Also considered: Barry Bonds, Ichiro Suzuki, Alex Rodriguez
In the decade labelled by three letters, P.E.D., Albert Pujols (clean) stood above the rest. The former 13th round draft pick broke onto the scene in 2001 by running away with the Rookie of the Year award and finishing 4th in the NL MVP voting behind a guy that hit 73 home runs (Bonds), another that hit 64 (Sosa), and another that hit 57 and won the World Series (Luis Gonzalez). That was the last time that Pujols was going to sit that far back in the MVP voting again until 2007 (finished 9th even though he posted an 8.7 WAR).
What a decade Prince Albert had:
- Nine seasons with an average over .300
- Eight seasons with a .400+ OBP (.427 over the decade)
- Seven seasons over 1.000 OPS (1.055 over the decade)
- Nine 100+ RBI seasons
- Eight 100+ Run seasons (99 in ’07)
- Nine 30+ HR seasons
- 2001 Rookie of the Year
- Two Gold Gloves
- Six Silver Sluggers
- Eight All Star Selections
- Three-time MVP
- 2006 World Series Champion
- 73.6 WAR
- 8.2 WAR/year
(.334/.427/.628, 1,717 H, 366 HR, 1,112 RBI, 1,071 R)
*These numbers only reflect the seasons between 2000-09*
It’s somewhat unfortunate to see what has happened to Pujols since he left St. Louis for the bright lights of LA. It makes writing this a little bit strange knowing that he’s still playing. He’s not the same player out there. Gone are the consistent: 150 games, .330 avg, 40 HR, and 115 RBI seasons throughout the 2000’s. Maybe they were taken for granted. Not by him, but by us the fans. I remember having a sense of boredom with what he was doing. He made it seem so simple.
His eye at the plate was what I truly marveled at though (only his rookie season did he strikeout more times than he walked). The way he would spit on a breaking ball in the dirt as if to say, you thought THAT was going to strike me out? HA! But he also had a way of being selective within the zone. With the count in his favor he would lock into a portion of the plate where he could drive something. With two strikes Pujols would foul off pitch after pitch after pitch after pitch.. until getting the mistake and drilling it. It was the personification of two men testing their wills. Albert rarely lost. Even his outs were squared up. And in a game where failure is expected more times than success, I swear you could audibly hear crowds exhale when Pujols would get out on the road.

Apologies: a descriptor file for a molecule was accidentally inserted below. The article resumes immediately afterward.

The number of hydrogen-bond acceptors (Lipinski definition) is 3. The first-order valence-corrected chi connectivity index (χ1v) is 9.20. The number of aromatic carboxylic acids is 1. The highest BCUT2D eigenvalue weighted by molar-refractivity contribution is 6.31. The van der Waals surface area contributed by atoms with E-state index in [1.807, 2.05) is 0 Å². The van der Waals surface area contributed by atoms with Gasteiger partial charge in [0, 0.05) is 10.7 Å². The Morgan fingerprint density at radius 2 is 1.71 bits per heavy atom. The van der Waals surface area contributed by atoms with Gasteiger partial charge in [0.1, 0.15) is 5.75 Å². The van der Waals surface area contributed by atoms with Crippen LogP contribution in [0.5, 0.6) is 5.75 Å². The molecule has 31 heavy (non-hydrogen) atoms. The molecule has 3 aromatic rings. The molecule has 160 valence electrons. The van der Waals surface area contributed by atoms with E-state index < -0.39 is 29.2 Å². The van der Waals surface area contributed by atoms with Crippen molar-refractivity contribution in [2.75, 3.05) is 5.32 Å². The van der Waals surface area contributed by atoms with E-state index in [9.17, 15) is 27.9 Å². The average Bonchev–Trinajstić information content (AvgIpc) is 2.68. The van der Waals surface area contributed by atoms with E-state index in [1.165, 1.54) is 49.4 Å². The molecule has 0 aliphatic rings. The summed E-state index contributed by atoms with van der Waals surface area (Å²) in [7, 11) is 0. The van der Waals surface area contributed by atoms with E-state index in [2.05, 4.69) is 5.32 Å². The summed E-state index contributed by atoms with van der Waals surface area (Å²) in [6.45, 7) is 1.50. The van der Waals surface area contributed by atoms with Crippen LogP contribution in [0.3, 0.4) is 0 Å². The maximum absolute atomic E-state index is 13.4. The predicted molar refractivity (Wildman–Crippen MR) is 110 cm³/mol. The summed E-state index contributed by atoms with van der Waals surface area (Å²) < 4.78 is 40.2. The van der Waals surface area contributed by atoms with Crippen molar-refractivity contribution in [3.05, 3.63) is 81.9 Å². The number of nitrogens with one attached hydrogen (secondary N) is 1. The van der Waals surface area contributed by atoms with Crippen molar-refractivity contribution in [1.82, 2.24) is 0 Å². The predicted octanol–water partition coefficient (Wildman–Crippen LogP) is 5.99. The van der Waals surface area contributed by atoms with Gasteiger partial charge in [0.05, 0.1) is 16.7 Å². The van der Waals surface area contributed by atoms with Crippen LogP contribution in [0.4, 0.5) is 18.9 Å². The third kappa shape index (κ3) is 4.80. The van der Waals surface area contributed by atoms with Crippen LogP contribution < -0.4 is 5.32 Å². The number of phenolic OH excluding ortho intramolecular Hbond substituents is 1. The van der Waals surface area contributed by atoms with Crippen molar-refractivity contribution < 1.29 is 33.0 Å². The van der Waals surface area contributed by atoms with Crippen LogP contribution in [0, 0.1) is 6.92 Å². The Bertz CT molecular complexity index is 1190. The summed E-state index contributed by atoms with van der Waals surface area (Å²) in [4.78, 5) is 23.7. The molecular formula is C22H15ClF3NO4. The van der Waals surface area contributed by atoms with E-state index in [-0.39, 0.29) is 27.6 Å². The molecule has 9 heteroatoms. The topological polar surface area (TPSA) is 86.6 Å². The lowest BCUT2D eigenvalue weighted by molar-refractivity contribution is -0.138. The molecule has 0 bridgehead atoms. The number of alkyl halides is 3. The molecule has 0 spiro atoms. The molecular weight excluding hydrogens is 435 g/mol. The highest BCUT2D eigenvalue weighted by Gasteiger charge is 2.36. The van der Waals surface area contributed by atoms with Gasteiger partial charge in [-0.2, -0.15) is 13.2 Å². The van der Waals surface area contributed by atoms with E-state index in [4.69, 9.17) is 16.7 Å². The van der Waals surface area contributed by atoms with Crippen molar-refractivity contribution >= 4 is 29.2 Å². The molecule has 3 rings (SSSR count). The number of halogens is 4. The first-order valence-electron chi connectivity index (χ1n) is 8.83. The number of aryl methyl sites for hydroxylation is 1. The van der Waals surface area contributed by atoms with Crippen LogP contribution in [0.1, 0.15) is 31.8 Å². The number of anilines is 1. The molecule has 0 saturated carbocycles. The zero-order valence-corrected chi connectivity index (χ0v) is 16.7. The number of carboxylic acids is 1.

‘I consider myself a line drive hitter with power. I just try to put my best swing on the ball every time.’
My favorite story of Pujols greatness actually never happened on a baseball field. Don’t worry, I’m not gonna get all sappy here. I remember watching a special as a kid on Albert Pujols, can’t find any account for it now, but I stand by the truth of it. It was a machine that he had at his house that would fire tennis balls at 120mph. To make things more extreme than that already is, the balls were numbered. 1, 2, & 3 I believe. Each Sharpee’d number represented an area on the field. Albert then would have to hit the ball into that section. Can you even begin to imagine?
He is one of the really good guys in the game and a first ballot Hall of Famer, no doubt. He showed my generation that superstars don’t need needles and arrogance. And while it’s a shame to see his career dwindle quietly out on the west coast, there is some solace to take knowing how good he was for those eleven years under The Arch.
Well that wraps up my series. I hope you all enjoyed it. Maybe even learned a thing or two along the way? Feedback is always welcomed! Is there any decade would you have done differently?